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01.12.2018 | Research | Ausgabe 1/2018 Open Access

Journal of Neurodevelopmental Disorders 1/2018

The behavioural phenotype of Potocki-Lupski syndrome: a cross-syndrome comparison

Journal of Neurodevelopmental Disorders > Ausgabe 1/2018
Stacey Bissell, Lucy Wilde, Caroline Richards, Jo Moss, Chris Oliver



Potocki-Lupski syndrome (PTLS) and Smith-Magenis syndrome (SMS) are related genomic disorders, as duplication 17p11.2 (associated with PTLS) is the reciprocal recombination product of the SMS microdeletion. While SMS has a relatively well-delineated behavioural phenotype, the behavioural profile in PTLS is less well defined, despite purported associations with autism spectrum disorder (ASD) and the suggestion that some behaviours may be diametric to those seen in SMS.


Caregivers of individuals with PTLS (N = 34; M age = 12.43, SD = 6.78) completed online behavioural questionnaires, including the Challenging Behaviour Questionnaire (CBQ), the Activity Questionnaire (TAQ), the Repetitive Behaviour Questionnaire (RBQ), the Mood, Interest and Pleasure Questionnaire-Short Form (MIPQ-S) and the Social Communication Questionnaire (SCQ), which assesses behaviours associated with ASD. Individuals with PTLS were matched on age and adaptive functioning to individuals with SMS (N = 31; M age = 13.61, SD = 6.85) and individuals with idiopathic ASD (N = 33; M age = 12.04, SD = 5.85) from an existing dataset.


Individuals with PTLS and SMS were less impaired than those with idiopathic ASD on the communication and reciprocal social interaction subscales of the SCQ, but neither syndrome group differed from idiopathic ASD on the restricted, repetitive and stereotyped behaviours subscale. On the repetitive behaviour measure, individuals with PTLS and idiopathic ASD scored higher than individuals with SMS on the compulsive behaviour subscale. Rates of self-injury and property destruction were significantly lower in PTLS and idiopathic ASD than in SMS. No between-syndrome differences were found in relation to overactivity or mood; however, impulsivity was greater in SMS than in PTLS.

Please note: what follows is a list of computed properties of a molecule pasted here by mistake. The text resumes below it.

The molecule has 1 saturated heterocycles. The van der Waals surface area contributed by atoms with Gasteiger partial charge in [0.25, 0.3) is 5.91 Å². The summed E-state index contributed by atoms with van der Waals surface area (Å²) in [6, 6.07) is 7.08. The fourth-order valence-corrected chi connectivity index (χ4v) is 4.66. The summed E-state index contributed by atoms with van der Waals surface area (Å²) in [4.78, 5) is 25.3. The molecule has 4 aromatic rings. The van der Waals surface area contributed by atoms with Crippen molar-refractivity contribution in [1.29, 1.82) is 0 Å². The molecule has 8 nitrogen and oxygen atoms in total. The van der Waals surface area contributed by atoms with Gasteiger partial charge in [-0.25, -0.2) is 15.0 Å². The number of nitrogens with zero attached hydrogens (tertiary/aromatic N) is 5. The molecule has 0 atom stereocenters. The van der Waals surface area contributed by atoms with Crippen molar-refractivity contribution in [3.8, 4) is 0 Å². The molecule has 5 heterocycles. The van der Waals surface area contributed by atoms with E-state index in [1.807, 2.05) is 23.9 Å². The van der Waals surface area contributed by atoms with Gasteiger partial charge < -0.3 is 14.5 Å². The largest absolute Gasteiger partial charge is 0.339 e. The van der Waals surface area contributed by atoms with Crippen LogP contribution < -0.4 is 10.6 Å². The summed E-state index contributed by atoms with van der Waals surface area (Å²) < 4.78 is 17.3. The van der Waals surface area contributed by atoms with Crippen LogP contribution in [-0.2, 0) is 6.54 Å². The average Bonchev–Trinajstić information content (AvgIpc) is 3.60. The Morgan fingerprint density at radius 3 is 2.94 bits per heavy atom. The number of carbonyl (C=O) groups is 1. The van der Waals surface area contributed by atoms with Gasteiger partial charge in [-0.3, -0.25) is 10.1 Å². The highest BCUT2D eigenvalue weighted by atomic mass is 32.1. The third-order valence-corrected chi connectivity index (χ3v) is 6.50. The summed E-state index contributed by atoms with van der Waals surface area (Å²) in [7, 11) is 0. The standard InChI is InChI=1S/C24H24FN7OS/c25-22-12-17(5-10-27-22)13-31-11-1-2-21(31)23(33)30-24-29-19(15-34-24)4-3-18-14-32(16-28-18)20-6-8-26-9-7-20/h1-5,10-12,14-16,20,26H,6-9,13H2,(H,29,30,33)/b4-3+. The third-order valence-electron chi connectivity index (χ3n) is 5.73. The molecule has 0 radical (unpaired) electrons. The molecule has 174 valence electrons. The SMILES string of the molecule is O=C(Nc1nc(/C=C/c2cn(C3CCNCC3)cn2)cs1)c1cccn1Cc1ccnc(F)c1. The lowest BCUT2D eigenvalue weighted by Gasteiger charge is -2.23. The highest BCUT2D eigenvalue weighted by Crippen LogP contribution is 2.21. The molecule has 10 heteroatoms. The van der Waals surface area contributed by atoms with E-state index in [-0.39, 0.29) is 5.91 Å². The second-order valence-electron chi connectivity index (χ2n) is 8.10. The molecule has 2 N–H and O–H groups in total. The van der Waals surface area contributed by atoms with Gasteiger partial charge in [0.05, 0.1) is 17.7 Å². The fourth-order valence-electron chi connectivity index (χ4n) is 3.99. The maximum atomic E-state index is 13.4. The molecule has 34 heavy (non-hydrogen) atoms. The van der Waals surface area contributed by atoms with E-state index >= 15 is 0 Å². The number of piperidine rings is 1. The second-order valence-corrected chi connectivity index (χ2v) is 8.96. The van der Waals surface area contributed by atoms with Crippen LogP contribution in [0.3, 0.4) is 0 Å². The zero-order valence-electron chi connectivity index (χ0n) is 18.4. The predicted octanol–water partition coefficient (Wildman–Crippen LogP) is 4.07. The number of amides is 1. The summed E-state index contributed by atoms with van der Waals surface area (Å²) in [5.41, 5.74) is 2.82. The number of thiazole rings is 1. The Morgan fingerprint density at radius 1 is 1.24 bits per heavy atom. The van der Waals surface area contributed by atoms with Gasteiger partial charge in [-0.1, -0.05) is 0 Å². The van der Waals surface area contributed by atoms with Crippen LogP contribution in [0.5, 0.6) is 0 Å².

Findings suggest some overlap in the behavioural phenotype of PTLS and features of ASD symptomatology; however, the overall profile of behaviours in PTLS appears to be divergent from both idiopathic ASD and SMS. Relative to idiopathic ASD, PTLS is not characterised by communication or social interaction deficits. However, restricted and repetitive behaviours were evident in PTLS, and these may be characterised specifically by compulsive behaviours. While several behavioural differences were identified between PTLS and SMS, there was little evidence of diametric behavioural phenotypes, particularly in relation to social behaviour.
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